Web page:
mult1, used_indices = nabla_calculation(mult, used_indices, local_count)
                            new *= mult1
                new *= Ex(str(element.multiplier))
                for nabla in element[r'\nabla']:
                    for arg1 in nabla.args():
                        arg2, used_indices = nabla_calculation(arg1, used_indices, count - 1)
                        index = nabla.indices().__next__() 
                        t := \nabla_{@(index)}{@[arg2]};
                    new = t
                    nabla1, used_indices = one_nabla(new, used_indices)
                    new = Ex(str(nabla.multiplier)) * nabla1
    return ex, used_indices

def expand_nabla(ex): 
    if ex.top().name == '\equals':
        for child in ex.top().children():
            for element in child.ex().top().terms():
                count = 0
                used_indices = set()
                for nabla in element.ex()[r'\nabla']:
                    count += 1
                if count == 0:
                    ret += element.ex()
        #new_ex += element.ex()
                    for n in element.ex():
                        for index in n.indices():
        #for nabla in element[r'\nabla']:
                    element1, used_indices = nabla_calculation(element, used_indices, count)
                    ret +=element1
        for element in ex.top().terms():
                count = 0
                used_indices = set()
                for nabla in element.ex()[r'\nabla']:
                    count += 1
                if count == 0:
                    for n in element.ex():
                        for index in n.indices():
                element1, used_indices = nabla_calculation(element, used_indices, count)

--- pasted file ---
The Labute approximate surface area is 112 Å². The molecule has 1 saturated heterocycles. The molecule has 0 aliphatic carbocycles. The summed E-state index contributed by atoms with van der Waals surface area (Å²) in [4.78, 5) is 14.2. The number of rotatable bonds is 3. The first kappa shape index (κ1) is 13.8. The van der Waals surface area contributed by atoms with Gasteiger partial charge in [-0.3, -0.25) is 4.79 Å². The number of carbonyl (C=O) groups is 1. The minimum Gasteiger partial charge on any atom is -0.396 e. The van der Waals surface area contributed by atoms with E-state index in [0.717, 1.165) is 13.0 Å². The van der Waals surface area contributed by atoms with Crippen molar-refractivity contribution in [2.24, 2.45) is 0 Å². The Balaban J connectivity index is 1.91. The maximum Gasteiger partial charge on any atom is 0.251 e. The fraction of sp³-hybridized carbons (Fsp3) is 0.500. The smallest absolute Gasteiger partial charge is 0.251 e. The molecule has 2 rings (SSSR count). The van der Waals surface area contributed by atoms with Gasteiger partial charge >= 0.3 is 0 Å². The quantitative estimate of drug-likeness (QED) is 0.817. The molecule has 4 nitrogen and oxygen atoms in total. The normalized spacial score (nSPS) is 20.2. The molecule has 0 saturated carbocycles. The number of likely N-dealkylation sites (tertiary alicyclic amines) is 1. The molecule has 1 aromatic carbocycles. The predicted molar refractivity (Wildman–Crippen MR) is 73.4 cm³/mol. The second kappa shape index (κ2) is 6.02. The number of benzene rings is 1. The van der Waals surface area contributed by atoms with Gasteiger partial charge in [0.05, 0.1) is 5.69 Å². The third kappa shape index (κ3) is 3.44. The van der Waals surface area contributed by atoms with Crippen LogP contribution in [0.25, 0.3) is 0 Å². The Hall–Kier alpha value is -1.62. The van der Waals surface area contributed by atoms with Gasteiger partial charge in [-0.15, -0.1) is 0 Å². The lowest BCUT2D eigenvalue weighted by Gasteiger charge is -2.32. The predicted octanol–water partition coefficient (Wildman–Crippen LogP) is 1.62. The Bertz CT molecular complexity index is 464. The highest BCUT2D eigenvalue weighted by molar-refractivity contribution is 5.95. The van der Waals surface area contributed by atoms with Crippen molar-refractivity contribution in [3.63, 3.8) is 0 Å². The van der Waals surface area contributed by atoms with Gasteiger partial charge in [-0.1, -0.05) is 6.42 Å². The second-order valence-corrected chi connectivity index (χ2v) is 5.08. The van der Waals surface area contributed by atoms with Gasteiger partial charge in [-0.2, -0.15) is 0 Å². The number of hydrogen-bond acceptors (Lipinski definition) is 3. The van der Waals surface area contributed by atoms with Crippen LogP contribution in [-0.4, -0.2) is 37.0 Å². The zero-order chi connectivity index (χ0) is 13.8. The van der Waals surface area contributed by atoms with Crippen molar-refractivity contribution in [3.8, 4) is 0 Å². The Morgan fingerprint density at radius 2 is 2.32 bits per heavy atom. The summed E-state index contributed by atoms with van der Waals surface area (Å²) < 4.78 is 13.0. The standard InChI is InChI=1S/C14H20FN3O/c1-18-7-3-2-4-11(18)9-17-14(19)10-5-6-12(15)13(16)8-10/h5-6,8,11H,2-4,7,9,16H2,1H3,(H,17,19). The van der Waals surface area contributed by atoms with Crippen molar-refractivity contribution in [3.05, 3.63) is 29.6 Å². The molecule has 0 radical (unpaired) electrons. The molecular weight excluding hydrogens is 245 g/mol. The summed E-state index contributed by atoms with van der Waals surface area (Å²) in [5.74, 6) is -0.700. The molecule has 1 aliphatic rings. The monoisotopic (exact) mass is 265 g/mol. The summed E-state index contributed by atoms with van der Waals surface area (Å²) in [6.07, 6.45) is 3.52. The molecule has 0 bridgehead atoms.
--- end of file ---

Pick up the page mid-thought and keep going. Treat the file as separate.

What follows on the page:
return ex

To use it, you need to call the main function expand_nabla(ex). It is suitable for large expressions, does not duplicate already occupied indexes, and also knows how to work with equalities.

by (780 points)

This routine throws a RuntimeError: Free indices in different terms in a sum do not match.

Thank you for the comment @Arina. Sorry for my (super) later reply.

+1 vote

There's a very simple workaround for this.

{\mu, \nu, \lambda, \kappa, \rho, \sigma#}::Indices(space, position=independent).


A{#}::Depends(\partial{#}, \nabla{#}).

ex1:= A_\mu.
ex2:= B_{\mu \nu} = \nabla_{\mu}{ A_\nu }.


ex3:= C_{\mu \nu \rho} = \nabla_{\mu}{B_{\nu \rho }}.
substitute(ex3, ex2)


You essentially have to rename dummy indices after each use of expand_nabla.

by (610 points)

Thank you for the comment @jsem.

This only works if you have one nabla in the summand. If there is more than one, they all get the same dummy index.

What do you mean? If you need more nablas, you can act with one, rename dummies, act again with the next nabla, etc. It's not an elegant solution, hence only a workaround.

I mean that if you have something like \nabla_{\rho}(\nabla_{\nu}(\xi_{\mu})),

this function from Programming in Cadabra expands it with two identical dummies.

That is true. That was the original question. My code produces a workaround that seems to do the job.

Sorry, I was inattentive, that's what you offer the solution for. Unfortunately, if we are talking about expressions with ~100 summands, this approach is very problematic((

Indeed. It's not a real solution, just a workaround for simple cases.

Your code didn't seem to run at all for me, so I don't know of a better solution unfortunately.

Sorry for that, you can email me, maybe we can figure out what the problem is. arshtm@gmail.com